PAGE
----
Hundreds of thousands took to the the streets of Seoul on Saturday in the latest and largest protest against South Korean President Park Geun-hye.
Seoul right now. Anti-Park Geun-hye protest already notably bigger than last weekend, people still coming in their thousands. pic.twitter.com/8TSnCwmbnb
— James Pearson (@pearswick) November 12, 2016
Park come under fire for allowing her close confidante to have too much influence over her government policies for personal gains.
According to organizers, 850,000 people joined the candlelight rally at Gwanghwamun and a public square near Seoul City Hall, with the number expected to reach up to one million.
Police said they counted 220,000 people, surpassing the figure they expected by at least 50,000. About 25,000 officers were deployed to maintain order during the rally.
The event sets a new turnout record for a protest in Seoul, according to Yonhap news agency. The previous was set in June 2008, when an estimated 80,000 people were reported by the police to have attended a demonstration against the government’s decision to resume beef import from the US. At the time, organizers put the number at 700,000.
Later, the protesters marched to within a few blocks of the presidential Blue House compound. The move was previously banned for security reasons, but a local court gave the organizers the green light earlier on Saturday.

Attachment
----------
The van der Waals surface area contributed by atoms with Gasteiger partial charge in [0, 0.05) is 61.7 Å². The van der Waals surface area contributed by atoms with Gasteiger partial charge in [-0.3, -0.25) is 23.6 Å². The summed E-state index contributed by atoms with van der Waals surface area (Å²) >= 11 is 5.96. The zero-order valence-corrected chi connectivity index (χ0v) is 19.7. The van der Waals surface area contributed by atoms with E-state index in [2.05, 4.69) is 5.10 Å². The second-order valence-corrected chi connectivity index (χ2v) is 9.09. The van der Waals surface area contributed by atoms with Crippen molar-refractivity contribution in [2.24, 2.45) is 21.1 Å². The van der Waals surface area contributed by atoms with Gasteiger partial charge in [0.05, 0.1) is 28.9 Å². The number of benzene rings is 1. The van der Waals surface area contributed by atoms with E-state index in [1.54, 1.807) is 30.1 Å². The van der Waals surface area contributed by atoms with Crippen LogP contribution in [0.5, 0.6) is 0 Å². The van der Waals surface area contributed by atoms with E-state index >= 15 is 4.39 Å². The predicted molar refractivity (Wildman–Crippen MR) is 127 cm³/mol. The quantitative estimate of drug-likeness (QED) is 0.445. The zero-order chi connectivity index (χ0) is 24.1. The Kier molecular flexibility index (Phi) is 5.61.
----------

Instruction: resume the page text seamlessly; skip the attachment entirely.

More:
The march was marred by minor clashes with the police, after which at least seven people were taken to the hospital, according to Yonhap.
— LIM Yun Suk (@yunsukCNA) November 12, 2016
The Saturday rally was organized by three opposition parties, as well as hundreds of left-leaning civic groups, which joined forces to oppose President Park, who stands accused of cronyism and abuse of power. She allegedly allowed her close personal friend, Choi Soon-sil, to take advantage of their friendship and influence government decisions for personal gains.
Park has publicly apologized several times and fired key officials entangled in the scandal, but apparently failed to calm public outrage. Her approval rating remains at a record-low five percent, according to the latest Gallop poll, as calls for her to step down grow louder.
“If President Park continues to ignore the people’s demands and orders, the Democratic Party will stage a full-blown campaign for the ousting of the [Park] administration,” Choo Mi-ae, the party leader, said during the rally.
The party said it intends to push for a parliamentary probe into the alleged abuses starting next week.
The Park administration held a series of emergency meetings amid the scandal to discuss their reaction to the mass protests.
“As people are furious about [the] scandal, we are carefully watching the situation and trying to figure out a way to deal with it,” a presidential official told the news agency, declining to be named.
If Park caves in to the opposition, she will become the first South Korean president to not finish the five-year term.
Choi has been Park’s friend since the 1970s and, according to some commenters, has served as a surrogate sister for Park, who is estranged from her siblings. She was charged with abuse of power and fraud.
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